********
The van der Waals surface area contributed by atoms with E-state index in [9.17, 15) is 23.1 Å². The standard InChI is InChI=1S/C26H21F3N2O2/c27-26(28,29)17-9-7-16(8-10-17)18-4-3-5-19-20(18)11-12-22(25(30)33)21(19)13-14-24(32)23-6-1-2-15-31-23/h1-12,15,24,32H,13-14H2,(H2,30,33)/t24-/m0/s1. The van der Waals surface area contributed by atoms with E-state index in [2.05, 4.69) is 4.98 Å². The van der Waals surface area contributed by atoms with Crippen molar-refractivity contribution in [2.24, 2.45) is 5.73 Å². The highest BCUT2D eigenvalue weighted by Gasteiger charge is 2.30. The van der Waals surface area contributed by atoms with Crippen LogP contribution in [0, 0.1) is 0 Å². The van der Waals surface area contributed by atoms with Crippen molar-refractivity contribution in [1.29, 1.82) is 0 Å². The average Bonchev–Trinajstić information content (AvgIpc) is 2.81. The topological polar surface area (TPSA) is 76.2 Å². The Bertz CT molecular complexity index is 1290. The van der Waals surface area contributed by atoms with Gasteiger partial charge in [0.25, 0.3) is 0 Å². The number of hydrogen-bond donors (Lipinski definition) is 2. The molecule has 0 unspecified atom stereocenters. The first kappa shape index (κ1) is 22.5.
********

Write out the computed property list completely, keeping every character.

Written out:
The van der Waals surface area contributed by atoms with E-state index in [9.17, 15) is 23.1 Å². The standard InChI is InChI=1S/C26H21F3N2O2/c27-26(28,29)17-9-7-16(8-10-17)18-4-3-5-19-20(18)11-12-22(25(30)33)21(19)13-14-24(32)23-6-1-2-15-31-23/h1-12,15,24,32H,13-14H2,(H2,30,33)/t24-/m0/s1. The van der Waals surface area contributed by atoms with E-state index in [2.05, 4.69) is 4.98 Å². The van der Waals surface area contributed by atoms with Crippen molar-refractivity contribution in [2.24, 2.45) is 5.73 Å². The highest BCUT2D eigenvalue weighted by Gasteiger charge is 2.30. The van der Waals surface area contributed by atoms with Crippen LogP contribution in [0, 0.1) is 0 Å². The van der Waals surface area contributed by atoms with Crippen molar-refractivity contribution in [1.29, 1.82) is 0 Å². The average Bonchev–Trinajstić information content (AvgIpc) is 2.81. The topological polar surface area (TPSA) is 76.2 Å². The Bertz CT molecular complexity index is 1290. The van der Waals surface area contributed by atoms with Gasteiger partial charge in [0.25, 0.3) is 0 Å². The number of hydrogen-bond donors (Lipinski definition) is 2. The molecule has 0 unspecified atom stereocenters. The first kappa shape index (κ1) is 22.5.